Today, I present the final batch of 2011 women's college team previews. Having done comprehensive (i.e., every team) previews of the Big 10, Big 12, and Pac 12 thus far, I didn't have time to do the same for all the remaining conferences, with play beginning in a little over a week! What I did, therefore, was look at last season's NCAA bracket and the newly released 2011 AVCA pre-season poll to select a manageable number of teams to preview.
I ended up with 23 new teams, from 11 conferences. If a school made the round of 32 in the NCAA tourney and/or received a substantial number of votes in the new pre-season poll (even if it didn't actually crack the top 25), then that team is included somewhere (either in today's preview or in one of the earlier ones). When today's 23 teams are added to those reviewed earlier, it brings the total to 56 squads for which we now have capsule summaries.
Below is a chart (actually, two charts, given the large number of teams) that summarize the statistics, followed by some narrative commentary. The teams are organized by conference.
For those of you who've read the previous conference previews, the routine is old hat, but here it is for new visitors. In the charts below (which you can click on, and click again on the magnifying glass/plus icon that follows, to enlarge), you'll see information on teams' leading returning and non-returning players from last year. Statistics are based on the full 2010 season (conference plus non-conference), unless you see a pound sign (#) to indicate conference-only stats. To define leading hitters, I generally look for hitting percentages of .250 or higher and for players who took an appreciable share of their teams' spike attempts (generally 15% or more for middle blockers and 20% or more for outside hitters), although I'll post something that looks interesting to me, even if it doesn't fit within the aforementioned parameters. Specific block/set (game) and dig/set statistics are noted next to the names of team leaders either to illustrate a virtual tie between two players or, again, to convey something interesting.
Of course, returning players are not the only personnel on a team. The AVCA high-school All-America list is available here, so you can see which of the schools are bringing in nationally lauded prep players. Tennessee, Tulsa, and Pepperdine successfully recruited first-team All-Americans, whereas several other schools in today's preview are bringing in second-team and honorable-mention awardees.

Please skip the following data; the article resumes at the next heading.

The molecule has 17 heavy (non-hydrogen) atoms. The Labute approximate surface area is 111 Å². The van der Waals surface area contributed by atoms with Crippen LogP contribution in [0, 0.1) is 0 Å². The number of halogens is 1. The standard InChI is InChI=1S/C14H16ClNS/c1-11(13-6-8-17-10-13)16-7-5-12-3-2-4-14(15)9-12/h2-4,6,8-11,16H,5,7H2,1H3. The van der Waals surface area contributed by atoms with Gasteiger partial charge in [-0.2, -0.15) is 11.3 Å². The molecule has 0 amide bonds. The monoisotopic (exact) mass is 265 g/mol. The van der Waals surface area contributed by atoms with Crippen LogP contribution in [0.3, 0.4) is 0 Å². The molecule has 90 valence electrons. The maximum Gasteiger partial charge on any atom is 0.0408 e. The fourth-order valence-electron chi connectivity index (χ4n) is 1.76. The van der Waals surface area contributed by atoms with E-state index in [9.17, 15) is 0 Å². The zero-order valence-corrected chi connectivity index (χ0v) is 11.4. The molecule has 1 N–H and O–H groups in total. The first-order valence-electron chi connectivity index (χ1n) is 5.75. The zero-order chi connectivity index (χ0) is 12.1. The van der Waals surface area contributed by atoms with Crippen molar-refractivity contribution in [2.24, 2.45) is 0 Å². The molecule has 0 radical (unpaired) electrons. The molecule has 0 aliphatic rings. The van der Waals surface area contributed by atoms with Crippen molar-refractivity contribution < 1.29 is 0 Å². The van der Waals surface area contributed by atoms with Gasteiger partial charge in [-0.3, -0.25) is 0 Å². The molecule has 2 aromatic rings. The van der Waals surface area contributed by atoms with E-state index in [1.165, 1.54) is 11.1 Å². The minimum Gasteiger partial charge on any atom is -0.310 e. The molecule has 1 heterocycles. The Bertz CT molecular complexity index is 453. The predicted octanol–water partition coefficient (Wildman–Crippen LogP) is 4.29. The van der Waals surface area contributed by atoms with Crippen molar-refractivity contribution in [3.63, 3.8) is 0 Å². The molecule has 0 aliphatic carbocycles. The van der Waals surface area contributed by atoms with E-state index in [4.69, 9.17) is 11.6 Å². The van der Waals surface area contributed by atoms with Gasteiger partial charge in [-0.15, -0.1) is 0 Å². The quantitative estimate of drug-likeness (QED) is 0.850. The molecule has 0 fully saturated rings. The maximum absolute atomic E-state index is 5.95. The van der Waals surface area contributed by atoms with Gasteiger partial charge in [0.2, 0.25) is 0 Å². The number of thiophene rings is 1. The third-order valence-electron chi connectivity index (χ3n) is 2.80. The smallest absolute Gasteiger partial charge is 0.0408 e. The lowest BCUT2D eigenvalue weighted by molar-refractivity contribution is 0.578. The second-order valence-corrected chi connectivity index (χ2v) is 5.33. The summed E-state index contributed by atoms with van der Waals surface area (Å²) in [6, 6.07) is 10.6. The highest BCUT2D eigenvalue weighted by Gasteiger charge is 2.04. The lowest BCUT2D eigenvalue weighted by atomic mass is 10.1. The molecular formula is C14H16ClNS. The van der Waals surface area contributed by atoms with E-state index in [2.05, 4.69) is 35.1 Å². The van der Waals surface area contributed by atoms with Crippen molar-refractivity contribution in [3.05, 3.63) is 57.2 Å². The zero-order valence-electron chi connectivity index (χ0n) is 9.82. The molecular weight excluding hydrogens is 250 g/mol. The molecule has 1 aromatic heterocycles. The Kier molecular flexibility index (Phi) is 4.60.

OK, let's move on!
FLORIDA began the 2010 season on an auspicious note, going into Omaha (Nebraska's home away from home) and knocking off the Cornhuskers in an early-season tournament. A 3-1 loss to Penn State on the Gators' home court followed shortly thereafter. However, a perfect run through the SEC (coupled with some Penn State losses in the Big 10) gave Florida the No. 1 seed nationally in last year's NCAA tournament. Unfortunately for the Gators, they turned out not to be ready for Prime Time, barely surviving against Florida State in the round of 32 and then getting swept by Purdue in the Sweet 16.
Senior Kelly Murphy, who doubles as a setter and right-side (RS) hitter par excellence -- hitting .374 while taking 20% of Florida's spike attempts a year ago -- is back for her final go-round leading the Gators (see this YouTube highlights reel of the left-handed Murphy in action). Cassandra Anderson gives UF strength at the net, although fellow middle blocker Lauren Bledsoe has finished her college career. (Note that, because so many teams are reviewed today, not all players listed in the charts are discussed in the text.)
Also from the SEC, LSU returns a pair of plus-.300 hitters and its leading blocker and digger, whereas TENNESSEE brings back two plus-.300 hitters and someone who hit .298. The Vols also return two setters to feed the attack, plus their leading digger. As an aside, I discovered an excellent Tennessee fan site during my research for this report.
From the ACC, DUKE (No. 12 seed) got to the NCAA Elite Eight, where it took a game off of Penn State. The Blue Devils, in fact, were the only team outside the Big 10, Big 12, and Pac 12 to make a regional final. Duke returns two plus-.300-hitting middle blockers, starting setter, and leading blocker and digger.
NORTH CAROLINA was a conundrum last year, taking second in the ACC, yet hitting only .210 as a team. The loss of Christine Vaughen, who hit .325 during her senior campaign, deprives the Tar Heels of what little offense they had. Setting, blocking, and digging are areas of experience for UNC this year, though. MIAMI, FLORIDA ST., and VIRGINIA TECH joined Duke and UNC in the NCAA field last year. On paper, the most interesting player to me among the latter three schools is the Hokies' Cara Baarendse, who hit .362 in ACC play while taking 20% of her team's spike attempts, unusually high for a middle blocker.